KHUN goes into greater detail in terms of how exploration and mining can be revitalized. The platform does not go into that level of detail when it comes to managing mining revenues, for instance through the newly legalized SWF. The accent on promoting mega or large-scale projects in mining and mining linkages, i.e. downstream processing and infrastructure is the backbone of the policy on mining for the party.

NC, headed by the owners of one of the largest private mining companies in Mongolia, focuses largely on tax incentives for mining and downstream processing while restructuring the sector by significantly limiting SOEs’ role and streamlining the government’s oversight burden.  

NUC’s plans for the mining sector are limited, but stresses economic diversification and use of Glass Accounts for transparency in its few pledges.

The parties’ platforms all stress the importance of downstream processing. This has been an aspiration or policy pledge for many years now, but the actual results have been limited. It should be noted that all parties still stress investments in fossil fuel mining and processing, although investments in cleaner minerals are also included. Especially with fossil fuels, the risk of investing public funds into potentially stranded projects is high, and the government needs to provide details every time such projects are funded by public resources. While platforms also include extensive pledges on anti-corruption efforts, they still do not provide enough details on the level of transparency that needs to be achieved to ensure public scrutiny over government policies and actions by all parties.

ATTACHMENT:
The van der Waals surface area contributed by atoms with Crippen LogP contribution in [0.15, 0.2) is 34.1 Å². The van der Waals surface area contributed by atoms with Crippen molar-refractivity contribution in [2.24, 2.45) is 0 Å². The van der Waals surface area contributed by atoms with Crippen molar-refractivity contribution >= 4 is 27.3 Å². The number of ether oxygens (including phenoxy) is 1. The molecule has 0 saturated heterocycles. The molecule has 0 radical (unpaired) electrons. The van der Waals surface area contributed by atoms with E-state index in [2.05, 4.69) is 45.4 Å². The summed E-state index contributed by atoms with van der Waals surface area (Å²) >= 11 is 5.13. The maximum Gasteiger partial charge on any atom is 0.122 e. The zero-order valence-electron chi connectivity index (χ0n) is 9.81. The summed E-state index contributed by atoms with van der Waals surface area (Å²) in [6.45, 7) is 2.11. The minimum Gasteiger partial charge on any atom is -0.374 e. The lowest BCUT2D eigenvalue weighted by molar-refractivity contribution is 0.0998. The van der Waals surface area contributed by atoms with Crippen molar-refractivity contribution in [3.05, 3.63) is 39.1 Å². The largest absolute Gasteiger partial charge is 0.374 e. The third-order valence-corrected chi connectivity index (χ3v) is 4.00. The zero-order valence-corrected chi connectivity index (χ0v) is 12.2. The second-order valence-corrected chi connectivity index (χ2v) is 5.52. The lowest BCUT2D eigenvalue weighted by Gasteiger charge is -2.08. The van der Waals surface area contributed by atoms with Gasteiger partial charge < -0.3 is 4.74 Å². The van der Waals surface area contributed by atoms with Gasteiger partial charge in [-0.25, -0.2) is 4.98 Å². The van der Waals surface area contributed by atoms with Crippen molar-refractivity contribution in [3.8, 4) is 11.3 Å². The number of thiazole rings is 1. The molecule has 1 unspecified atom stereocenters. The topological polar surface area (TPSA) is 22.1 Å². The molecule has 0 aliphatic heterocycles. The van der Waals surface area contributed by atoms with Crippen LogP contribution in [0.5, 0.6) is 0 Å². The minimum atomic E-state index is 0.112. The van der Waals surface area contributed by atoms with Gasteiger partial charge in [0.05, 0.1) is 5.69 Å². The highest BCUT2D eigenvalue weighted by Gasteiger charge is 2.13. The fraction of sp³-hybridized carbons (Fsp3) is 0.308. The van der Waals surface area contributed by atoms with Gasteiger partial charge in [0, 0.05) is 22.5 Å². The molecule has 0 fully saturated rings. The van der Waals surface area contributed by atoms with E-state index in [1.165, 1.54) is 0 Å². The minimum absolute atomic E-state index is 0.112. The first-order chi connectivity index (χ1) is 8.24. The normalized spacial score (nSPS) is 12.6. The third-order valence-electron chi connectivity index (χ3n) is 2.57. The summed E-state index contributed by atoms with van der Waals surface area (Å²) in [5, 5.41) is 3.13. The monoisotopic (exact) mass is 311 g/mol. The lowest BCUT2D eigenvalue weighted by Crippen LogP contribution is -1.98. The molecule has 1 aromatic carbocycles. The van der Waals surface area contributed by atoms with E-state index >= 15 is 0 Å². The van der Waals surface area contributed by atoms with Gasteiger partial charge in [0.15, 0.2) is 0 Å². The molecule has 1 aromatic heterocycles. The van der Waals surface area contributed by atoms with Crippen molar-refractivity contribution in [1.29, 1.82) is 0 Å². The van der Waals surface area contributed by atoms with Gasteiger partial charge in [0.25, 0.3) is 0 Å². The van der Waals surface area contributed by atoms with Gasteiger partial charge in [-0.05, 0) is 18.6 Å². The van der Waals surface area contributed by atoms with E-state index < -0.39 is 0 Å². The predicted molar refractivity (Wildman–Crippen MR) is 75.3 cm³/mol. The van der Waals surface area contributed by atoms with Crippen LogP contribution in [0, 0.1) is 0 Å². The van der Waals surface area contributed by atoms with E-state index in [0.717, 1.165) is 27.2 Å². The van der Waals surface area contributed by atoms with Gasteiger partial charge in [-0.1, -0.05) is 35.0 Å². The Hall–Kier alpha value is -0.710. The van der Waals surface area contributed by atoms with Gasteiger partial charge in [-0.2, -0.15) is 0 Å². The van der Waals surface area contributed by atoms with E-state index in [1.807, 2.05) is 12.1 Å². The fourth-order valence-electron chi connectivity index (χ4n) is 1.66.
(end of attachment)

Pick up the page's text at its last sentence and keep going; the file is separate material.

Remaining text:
About Dorjdari

Dorjdari Namkhaijantsan is an economist and the country manager for the Natural Resource Governance Institute (NRGI) in Ulaanbaatar, Mongolia. In this role, he works with the Mongolian government, civil society, and industry to address challenges faced by the country’s mining sector through policy research, analysis, capacity building, and dialogue.

Dorjdari’s experiences span over two decades, during which he has witnessed the mismanagement of natural resources during mining booms and busts. His interest in public policy was sparked by the monumental changes he observed during Mongolia’s transition from one political and economic system to another.

Dorjdari recently completed his SPPGA Practitioner Fellowship at UBC, where he engaged with the academic community, deepened his knowledge about energy transition challenges, and shared his experiences with others.


This entry was posted in Civil Will Green Party, Democratic Party, Dorjdari Namkhaijantsan, Governance, Ikh Khural 2024, KhUN, Mining, Mining, Mining Governance, Oyu Tolgoi, Party Politics, Populism, Reflection, Tavan Tolgoi. Bookmark the permalink.